Secrets of Desire
Byline: KATHRYN KNIGHT
ON A rainy Saturday afternoon I am lying on the floor of a conference room in a West London hotel, wrapped in an electric blue blanket, listening to the soothing tones of a hypnotherapist telling me to get in touch with my inner 'sexually-confident' self.
All around me, women of varying ages are trying to get in touch with their inner sexually-confident selves, too. But with the distinctive sound of bear-like snoring coming from one corner of the room, it seems that not everyone is managing it.
It is all slightly surreal, but then, learning how to enjoy great sex on a wet summer's day was always going to be slightly peculiar.
We have all signed up to a course by Australian mother-and-daughter psychotherapy team Beverley Anne and Georgia Foster whose new book The 4 Secrets Of Amazing Sex claims to have discovered the key to a healthy sex life.
The difference between their book and other sex manuals (apart from the lack of a bearded man doing unspeakable-looking things with his partner) is that theirs is all about the importance of the mind.
'Sex books, by and large, are about the mechanics of the physical act,' Georgia explains. 'Our book is all about what's going on in your head.' Their mission is 'fabulous sex' within a long-term relationship: the Holy Grail.
The youthful-looking Beverley Anne should know something: at 69, she has been married to her husband for 45 years and still has a healthy and satisfying sex life. Her 42-yearold daughter Georgia, meanwhile, is single, but says her many years as a psychotherapist specialising in sexual issues have given her a unique insight into how closely our emotional and sexual selves are entwined.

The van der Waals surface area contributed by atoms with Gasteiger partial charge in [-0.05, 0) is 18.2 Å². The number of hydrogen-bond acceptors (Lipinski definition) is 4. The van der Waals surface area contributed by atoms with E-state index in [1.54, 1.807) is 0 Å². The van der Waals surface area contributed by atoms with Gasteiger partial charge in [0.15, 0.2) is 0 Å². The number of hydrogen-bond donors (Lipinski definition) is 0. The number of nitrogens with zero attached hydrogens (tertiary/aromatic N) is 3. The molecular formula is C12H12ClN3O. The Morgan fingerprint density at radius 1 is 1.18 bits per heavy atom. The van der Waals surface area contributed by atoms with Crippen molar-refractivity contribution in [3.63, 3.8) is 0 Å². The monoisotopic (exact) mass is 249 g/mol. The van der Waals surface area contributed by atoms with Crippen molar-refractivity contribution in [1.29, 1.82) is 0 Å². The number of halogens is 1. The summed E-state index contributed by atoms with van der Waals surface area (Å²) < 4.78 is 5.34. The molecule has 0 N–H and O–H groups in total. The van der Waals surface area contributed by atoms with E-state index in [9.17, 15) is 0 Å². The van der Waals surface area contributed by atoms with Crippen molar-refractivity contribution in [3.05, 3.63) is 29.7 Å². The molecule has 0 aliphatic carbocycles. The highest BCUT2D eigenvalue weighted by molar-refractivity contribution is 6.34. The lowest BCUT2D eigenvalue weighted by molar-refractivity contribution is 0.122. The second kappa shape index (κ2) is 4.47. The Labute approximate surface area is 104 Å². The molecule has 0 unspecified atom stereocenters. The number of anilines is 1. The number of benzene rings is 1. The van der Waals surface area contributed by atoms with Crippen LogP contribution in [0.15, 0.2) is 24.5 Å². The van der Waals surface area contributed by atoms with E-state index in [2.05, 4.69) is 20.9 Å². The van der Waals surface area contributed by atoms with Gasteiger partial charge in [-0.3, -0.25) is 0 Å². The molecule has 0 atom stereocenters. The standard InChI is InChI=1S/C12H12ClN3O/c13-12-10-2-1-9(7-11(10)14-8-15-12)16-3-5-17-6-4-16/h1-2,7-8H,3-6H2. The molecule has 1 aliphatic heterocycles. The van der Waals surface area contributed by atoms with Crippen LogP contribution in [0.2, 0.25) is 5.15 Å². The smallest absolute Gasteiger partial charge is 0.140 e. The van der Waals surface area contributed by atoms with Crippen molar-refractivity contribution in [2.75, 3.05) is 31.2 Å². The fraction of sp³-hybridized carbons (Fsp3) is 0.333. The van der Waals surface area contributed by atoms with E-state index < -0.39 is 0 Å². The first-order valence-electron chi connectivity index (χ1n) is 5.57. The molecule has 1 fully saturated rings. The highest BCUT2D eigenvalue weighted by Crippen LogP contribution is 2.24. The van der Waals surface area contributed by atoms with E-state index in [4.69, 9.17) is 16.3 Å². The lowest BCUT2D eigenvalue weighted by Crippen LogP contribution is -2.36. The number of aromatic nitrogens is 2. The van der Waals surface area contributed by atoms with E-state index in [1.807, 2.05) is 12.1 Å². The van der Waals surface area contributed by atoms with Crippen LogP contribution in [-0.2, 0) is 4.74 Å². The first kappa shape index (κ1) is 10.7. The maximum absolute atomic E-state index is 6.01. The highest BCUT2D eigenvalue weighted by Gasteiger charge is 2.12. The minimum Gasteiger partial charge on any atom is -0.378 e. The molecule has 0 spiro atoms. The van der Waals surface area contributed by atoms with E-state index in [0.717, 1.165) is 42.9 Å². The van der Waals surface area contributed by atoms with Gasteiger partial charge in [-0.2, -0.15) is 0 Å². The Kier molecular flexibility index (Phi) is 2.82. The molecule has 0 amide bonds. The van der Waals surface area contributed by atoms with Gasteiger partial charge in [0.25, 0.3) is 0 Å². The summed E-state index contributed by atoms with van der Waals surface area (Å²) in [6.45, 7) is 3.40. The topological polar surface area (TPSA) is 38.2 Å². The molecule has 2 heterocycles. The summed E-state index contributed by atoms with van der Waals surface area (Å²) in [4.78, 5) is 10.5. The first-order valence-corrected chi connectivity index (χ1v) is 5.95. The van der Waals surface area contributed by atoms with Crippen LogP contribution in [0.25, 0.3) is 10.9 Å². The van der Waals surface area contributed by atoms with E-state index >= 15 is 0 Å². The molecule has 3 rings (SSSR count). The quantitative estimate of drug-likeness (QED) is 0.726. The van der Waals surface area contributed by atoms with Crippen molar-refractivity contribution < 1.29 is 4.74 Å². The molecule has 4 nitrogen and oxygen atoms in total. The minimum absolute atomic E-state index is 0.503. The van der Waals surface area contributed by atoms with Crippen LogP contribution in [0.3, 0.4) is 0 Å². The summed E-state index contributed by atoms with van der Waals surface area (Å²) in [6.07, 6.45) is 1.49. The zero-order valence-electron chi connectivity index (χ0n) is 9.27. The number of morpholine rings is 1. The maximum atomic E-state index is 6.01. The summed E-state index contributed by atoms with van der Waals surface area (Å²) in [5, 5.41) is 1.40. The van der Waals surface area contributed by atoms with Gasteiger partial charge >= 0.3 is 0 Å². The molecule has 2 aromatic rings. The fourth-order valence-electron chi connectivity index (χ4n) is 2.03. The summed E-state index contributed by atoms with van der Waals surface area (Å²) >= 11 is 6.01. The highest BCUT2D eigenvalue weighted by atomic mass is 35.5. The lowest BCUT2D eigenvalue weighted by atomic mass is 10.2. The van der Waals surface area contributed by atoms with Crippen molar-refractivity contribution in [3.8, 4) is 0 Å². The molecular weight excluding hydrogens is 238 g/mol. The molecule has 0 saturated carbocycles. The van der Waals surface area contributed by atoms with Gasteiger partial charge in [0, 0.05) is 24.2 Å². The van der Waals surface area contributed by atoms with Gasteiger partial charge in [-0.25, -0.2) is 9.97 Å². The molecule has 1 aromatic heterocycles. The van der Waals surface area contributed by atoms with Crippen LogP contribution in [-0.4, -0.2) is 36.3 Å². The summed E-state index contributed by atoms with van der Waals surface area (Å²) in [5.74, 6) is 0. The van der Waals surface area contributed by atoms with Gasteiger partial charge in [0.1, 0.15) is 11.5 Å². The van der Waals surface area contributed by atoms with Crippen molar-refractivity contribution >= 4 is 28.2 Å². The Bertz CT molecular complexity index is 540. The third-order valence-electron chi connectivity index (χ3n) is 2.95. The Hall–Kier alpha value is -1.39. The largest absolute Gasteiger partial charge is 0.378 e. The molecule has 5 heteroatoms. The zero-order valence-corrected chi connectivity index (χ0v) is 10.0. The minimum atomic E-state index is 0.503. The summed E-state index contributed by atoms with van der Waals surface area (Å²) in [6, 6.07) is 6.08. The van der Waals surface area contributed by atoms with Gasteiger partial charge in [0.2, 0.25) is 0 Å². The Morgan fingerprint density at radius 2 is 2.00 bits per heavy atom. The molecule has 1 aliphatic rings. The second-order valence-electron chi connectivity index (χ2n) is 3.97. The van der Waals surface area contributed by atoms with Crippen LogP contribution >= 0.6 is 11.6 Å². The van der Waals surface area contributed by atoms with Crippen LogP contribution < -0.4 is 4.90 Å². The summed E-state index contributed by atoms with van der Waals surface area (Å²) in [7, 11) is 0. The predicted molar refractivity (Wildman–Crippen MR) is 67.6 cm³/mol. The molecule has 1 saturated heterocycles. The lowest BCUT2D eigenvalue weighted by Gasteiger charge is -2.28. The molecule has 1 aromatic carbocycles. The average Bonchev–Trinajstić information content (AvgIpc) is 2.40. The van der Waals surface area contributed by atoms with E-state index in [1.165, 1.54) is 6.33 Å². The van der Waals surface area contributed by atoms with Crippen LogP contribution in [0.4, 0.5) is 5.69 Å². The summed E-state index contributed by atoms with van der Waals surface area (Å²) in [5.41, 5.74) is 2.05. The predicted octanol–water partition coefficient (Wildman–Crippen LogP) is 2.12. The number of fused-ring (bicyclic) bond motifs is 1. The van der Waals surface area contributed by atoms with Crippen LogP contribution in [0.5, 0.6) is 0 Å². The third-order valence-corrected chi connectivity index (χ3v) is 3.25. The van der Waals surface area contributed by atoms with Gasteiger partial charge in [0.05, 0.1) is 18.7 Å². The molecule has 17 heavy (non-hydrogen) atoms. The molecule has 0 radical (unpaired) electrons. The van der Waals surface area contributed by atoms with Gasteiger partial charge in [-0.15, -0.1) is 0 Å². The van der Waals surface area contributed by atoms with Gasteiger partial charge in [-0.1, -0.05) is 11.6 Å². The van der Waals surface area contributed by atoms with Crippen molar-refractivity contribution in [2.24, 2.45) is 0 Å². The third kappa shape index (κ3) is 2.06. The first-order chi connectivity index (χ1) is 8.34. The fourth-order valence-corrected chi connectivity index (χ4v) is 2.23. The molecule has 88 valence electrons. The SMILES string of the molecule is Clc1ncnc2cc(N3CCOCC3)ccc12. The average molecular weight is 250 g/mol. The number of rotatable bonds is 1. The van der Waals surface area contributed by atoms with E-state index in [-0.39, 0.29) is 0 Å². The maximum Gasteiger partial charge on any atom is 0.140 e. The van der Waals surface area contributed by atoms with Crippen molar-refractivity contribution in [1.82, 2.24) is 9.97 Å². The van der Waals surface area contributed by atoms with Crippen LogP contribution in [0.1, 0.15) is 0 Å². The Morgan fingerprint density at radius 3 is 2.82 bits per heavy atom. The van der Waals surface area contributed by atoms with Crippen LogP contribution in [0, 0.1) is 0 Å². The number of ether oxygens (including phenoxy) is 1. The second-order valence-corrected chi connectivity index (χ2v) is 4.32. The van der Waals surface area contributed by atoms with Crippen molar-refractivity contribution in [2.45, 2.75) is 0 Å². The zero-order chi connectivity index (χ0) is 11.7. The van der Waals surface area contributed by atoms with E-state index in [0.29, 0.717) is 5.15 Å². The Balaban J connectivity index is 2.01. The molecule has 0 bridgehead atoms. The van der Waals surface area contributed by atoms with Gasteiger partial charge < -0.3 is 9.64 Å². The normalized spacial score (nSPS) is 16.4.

When sex breaks down, Georgia believes, it is an effect, rather than a cause of relationship disharmony.
'When there's a problem in the relationship, a man can still have sex, while a woman tends not to want to. She withdraws. Then they both end up blaming their lack of sex life for the fact that their relationship has broken down, whereas, in fact, there is always a problem preceding it. There is always a reason why the sex has stopped you just need to find the emotional trigger.' THE Fosters acknowledge their debt to previous pioneers in the field of human sexuality such as William Masters and Virginia Johnson, who identified the four stages of physical sex: arousal, plateau, orgasm and resolution.
More recently, Dr David Reed came up with a new model of desire. He identified four stages which emphasise the psychological aspects of human sexual response over the physical ones seduction, sensation, surrender and reflection. It is by exploring these four states of mind that the Fosters came up with their four 'secrets'.
Initially, it feels like stating the obvious. In an ideal world we all want to be seduced, we all want to have all our senses engaged with 'sensation'. After all that, we 'surrender', and after that we can lie back and reflect on how lovely (hopefully) it all was.
However, Georgia and Beverley Anne say my cynicism is precisely the point: most of the time our minds are engaged elsewhere during at least one of these four stages or, in the worst cases, all of them. Just neglecting one is enough. As Beverley Anne puts it: 'If any one of these stages is missing, then there will be a problem with sex.' The key, they say, is rethinking the way we see sex. …